True to road movie etiquette, Rupert and Dale set out for Prince Rupert in a vehicle that in real life wouldn’t make it out of the driveway. A kind of Suburban with leprosy, illegally registered as a “commercial use farm vehicle or parade float.” (Later, in an archetypal Canadian moment, the female constable who stops them on suspicion of drunken driving says, completely sincerely, “Step out of the float, please.”) Rupert and Dale start out hating one another. On the three-day drive to Prince Rupert they call up bitter old memories…and hate one another even more.
The brothers poke at old wounds until traditional male bonding occurs via a fistfight in a cold, deserted campground washroom. Their anger at one another fades as they realize that at the back of everything that has gone wrong with their lives is….Carl. The closer they get to Prince Rupert, the better they understand the lousy hand paternity dealt them. Instead of discovering the redeeming qualities under Carl’s brutish façade, they discover that the brutal façade was all there ever was. Dale’s mother sums Carl up the best when she describes how he’d taken her out camping one time and told her a wonderful story about how a pack of wolves that they observed swimming between two islands were helping to preserve an almost mystical equilibrium between predators and prey. Then he shot them.
No road movie would be complete without a supporting cast of eccentrics. Rupert’s Land has a Neanderthal trio out to get Dale for ripping off their marijuana crop, a hobo railrodder who looks like he missed the casting call for Mad Max Beyond Thunderdome, and Cheers alumnus George Wendt as Bloat—friend of the family, ex-fisherman, professional marijuana grower, reformed Lothario, still nostalgic for the wild good old days when, in his own words, he built boats and houses and spawned wild-eyed beach babies.
The movie Smoke Signals asked the powerful question: How do we forgive our fathers? Rupert’s Land asks the somewhat more practical question: How do we sink him when his coffin won’t go down?
Looking Back & Second Thoughts
I have to admit, I thought I was going to get off easy on this one. Let’s face it, streaming services are not overburdened with obscure Canadian movies from the 90s. I didn’t anticipate much success in tracking down a copy of Rupert’s Land for a second look. But after striking out at YouTube & iTunes, lo and behold Vimeo came through. I’ll have to keep that option in mind in the future.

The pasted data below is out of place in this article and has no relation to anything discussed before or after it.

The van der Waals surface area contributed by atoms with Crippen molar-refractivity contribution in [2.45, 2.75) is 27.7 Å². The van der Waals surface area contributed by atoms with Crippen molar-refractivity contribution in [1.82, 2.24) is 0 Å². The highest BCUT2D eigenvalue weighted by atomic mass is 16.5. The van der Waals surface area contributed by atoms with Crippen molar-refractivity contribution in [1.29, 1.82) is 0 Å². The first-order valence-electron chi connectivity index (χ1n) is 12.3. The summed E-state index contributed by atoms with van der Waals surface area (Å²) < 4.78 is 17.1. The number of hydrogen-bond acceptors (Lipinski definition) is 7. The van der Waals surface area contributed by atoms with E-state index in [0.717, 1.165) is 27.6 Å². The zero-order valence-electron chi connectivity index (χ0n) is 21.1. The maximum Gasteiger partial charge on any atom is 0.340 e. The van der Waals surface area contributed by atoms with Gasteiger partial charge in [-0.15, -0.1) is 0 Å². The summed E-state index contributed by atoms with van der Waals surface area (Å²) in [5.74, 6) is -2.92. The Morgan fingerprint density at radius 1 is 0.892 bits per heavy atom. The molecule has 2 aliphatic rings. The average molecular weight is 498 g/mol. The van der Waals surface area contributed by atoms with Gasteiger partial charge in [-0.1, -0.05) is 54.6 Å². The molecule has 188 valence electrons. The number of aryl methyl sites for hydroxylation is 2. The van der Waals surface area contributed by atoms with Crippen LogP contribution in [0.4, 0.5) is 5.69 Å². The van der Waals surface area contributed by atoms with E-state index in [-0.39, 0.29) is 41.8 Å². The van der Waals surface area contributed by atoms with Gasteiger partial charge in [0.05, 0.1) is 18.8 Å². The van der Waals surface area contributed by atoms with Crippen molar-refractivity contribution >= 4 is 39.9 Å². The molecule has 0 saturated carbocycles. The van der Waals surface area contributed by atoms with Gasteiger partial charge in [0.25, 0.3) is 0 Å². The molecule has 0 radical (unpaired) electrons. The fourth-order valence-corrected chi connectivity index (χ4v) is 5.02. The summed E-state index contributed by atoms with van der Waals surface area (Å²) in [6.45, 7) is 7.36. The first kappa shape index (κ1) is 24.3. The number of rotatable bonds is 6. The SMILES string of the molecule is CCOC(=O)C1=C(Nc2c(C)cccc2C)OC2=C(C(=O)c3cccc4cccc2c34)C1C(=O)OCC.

Watching Rupert’s Land again was like meeting up with an old friend. It’s the quintessential Canadian movie: a Vancouver-based director, some fine Canadian casting, a road trip from Vancouver to Prince Rupert, great landscape, a gumboot-wearing hippie potter chick, rusted pickup trucks, BC bud, magic mushroom tea, a redneck solstice bush party, moose crossing signs, enough family issues to keep a psychotherapist employed for years, and an overwhelming desire to catch a salmon.
Hey, I have no intentions of overthinking this. I’m sure I spoke my piece in my original review. I’ll give a shout-out to a few friends to check out Rupert’s Land while it’s still readily available. I’ll just use my space here to do some updates on the cast & crew.
Although director Jonathan Tammuz was still active in the film industry as of 2019, Rupert’s Land was the second of only two feature films he has directed. In 1990 he was nominated for an Oscar for the short film The Child Eater; in 2012 he won an award at the Lucerne International Film Festival for A Mother’s Love. Tammuz and his wife are partners in a British Columbia production company, and he teaches film at Langara College.
Composer Phil Marshall has 84 credits on Imdb. One of his earliest efforts was the soundtrack for The Warriors (1979), which I watched again a couple of year ago at a late-night showing at a repertory cinema in London, England. Cinematographer Gregory Middleton has 64 credits, his most recent work being on Watchmen and Game of Thrones. He won a Primetime Emmy for the former, and was nominated twice for the latter. He’s won the Canadian Society of Cinematographers Award four times since 1994. Film Editor Roger Matthiusi and Production Designer Brian Davie have also had solid careers.
As for the cast, all of the lead actors have had long and successful careers. English actor Samuel West has 92 acting credits on Imdb, Vancouver-born Ian Tracey has an impressive 142 credits, including DaVinci’s Inquest and Hell on Wheels. He’s had multiple nominations and four wins at the Canadian Gemini and Leo Awards. George Wendt was born & raised in Chicago; he has 152 acting credits and 6 Primetime Emmy nominations. Susan Hogan has 121 credits on Imdb. A lot of us know and love Gabrielle Miller from the CBC series Corner Gas, but she’s also one of Canada’s most respected actors, with 95 credits and multiple nominations and 5 wins at the Gemini and Leo Awards. The impressive resumes continue with much of Rupert Land’s supporting cast. Casting Director Wendy O’Brien knew what she was doing, and has continued her fine work on 122 films and TV shows.